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After CA Senator banned from hugging at work, we talk hugging etiquette at the office

Mar 12, 2018

Storm Water Taxes

State Sen. Bob Hertzberg, D-Van Nuys, hugs Assemblywoman Lorena Gonzalez Fletcher, D-San Diego, after his storm water bill was approved by the Assembly, Thursday, Aug. 31, 2017, in Sacramento.; Credit: Rich Pedroncelli/AP

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Last week, an investigation into the behavior of California state Senator Bob Hertzberg, nicknamed “Huggy Bear,” found that though his hugs weren’t sexually motivated, they made people uncomfortable.

He was told to stop hugging people at work.

Hertzberg is one of a string of California lawmakers, including former Sen. Tony Mendoza and former Assemblymen Raul Bocanegra and Matt Dababneh, who have resigned due to sexual harassment findings, spurred by the larger conversation around #MeToo. Others, such as Assemblywoman Cristina Garcia, are currently under investigation.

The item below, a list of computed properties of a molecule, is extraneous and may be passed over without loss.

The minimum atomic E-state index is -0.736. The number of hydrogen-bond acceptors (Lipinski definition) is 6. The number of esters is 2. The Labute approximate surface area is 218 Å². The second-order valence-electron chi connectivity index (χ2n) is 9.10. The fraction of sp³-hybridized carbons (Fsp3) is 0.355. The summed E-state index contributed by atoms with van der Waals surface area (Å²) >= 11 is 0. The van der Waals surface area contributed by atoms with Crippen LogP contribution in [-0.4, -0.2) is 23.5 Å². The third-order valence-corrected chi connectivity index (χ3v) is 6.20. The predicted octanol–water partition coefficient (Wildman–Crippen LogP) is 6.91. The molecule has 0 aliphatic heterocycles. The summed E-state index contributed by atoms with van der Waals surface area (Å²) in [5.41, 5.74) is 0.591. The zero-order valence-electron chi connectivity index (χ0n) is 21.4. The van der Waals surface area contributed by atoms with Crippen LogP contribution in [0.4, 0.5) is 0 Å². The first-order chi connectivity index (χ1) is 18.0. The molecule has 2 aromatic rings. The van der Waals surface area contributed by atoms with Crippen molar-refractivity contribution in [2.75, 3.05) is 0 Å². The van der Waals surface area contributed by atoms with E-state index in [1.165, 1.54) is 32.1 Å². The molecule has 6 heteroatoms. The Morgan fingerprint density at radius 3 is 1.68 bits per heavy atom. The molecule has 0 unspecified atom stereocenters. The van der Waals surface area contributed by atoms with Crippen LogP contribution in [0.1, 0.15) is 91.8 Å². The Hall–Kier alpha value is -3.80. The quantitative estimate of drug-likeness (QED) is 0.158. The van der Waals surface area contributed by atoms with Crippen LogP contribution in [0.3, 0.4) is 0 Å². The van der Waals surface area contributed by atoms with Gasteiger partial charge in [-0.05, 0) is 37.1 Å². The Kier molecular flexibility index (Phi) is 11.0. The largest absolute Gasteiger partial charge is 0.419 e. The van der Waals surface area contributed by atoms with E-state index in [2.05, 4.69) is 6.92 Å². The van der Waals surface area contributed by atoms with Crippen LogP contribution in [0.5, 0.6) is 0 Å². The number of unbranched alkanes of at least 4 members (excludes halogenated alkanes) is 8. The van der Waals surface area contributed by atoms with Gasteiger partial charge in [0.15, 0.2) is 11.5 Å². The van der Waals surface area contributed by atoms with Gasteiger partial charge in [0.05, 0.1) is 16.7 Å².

Is Sen. Hertzberg being treated differently from other lawmakers, and if he is, is the difference legitimate? We get the latest on Hertzberg and sexual harassment investigations in the capitol.

Plus, Sen. Hertzberg has a long reputation of hugging at work. In a letter that he sent around last week, he wrote, “all my life, a hug has been a way of greeting friends and colleagues – a gesture of warmth and kindness and a reflection of my exuberance.”

So when is hugging appropriate in the workplace, if ever? Are you a non-hugger in a touchy feely workplace and how do you navigate unwanted physical affection? And if you’re a hugger, is the current conversation surrounding Hertzberg changing your behavior?

With guest host Libby Denkmann.

Guests:

Melanie Mason, reporter for the Los Angeles Times covering state government and politics in Sacramento; she tweets @melmason

Alison Green, work advice columnist whose website is Ask a Manager.org; her forthcoming book is “Ask a Manager: How to Navigate Clueless Colleagues, Lunch-Stealing Bosses, and the Rest of Your Life at Work” (Ballantine Books, 2018)

This content is from Southern California Public Radio. View the original story at SCPR.org.

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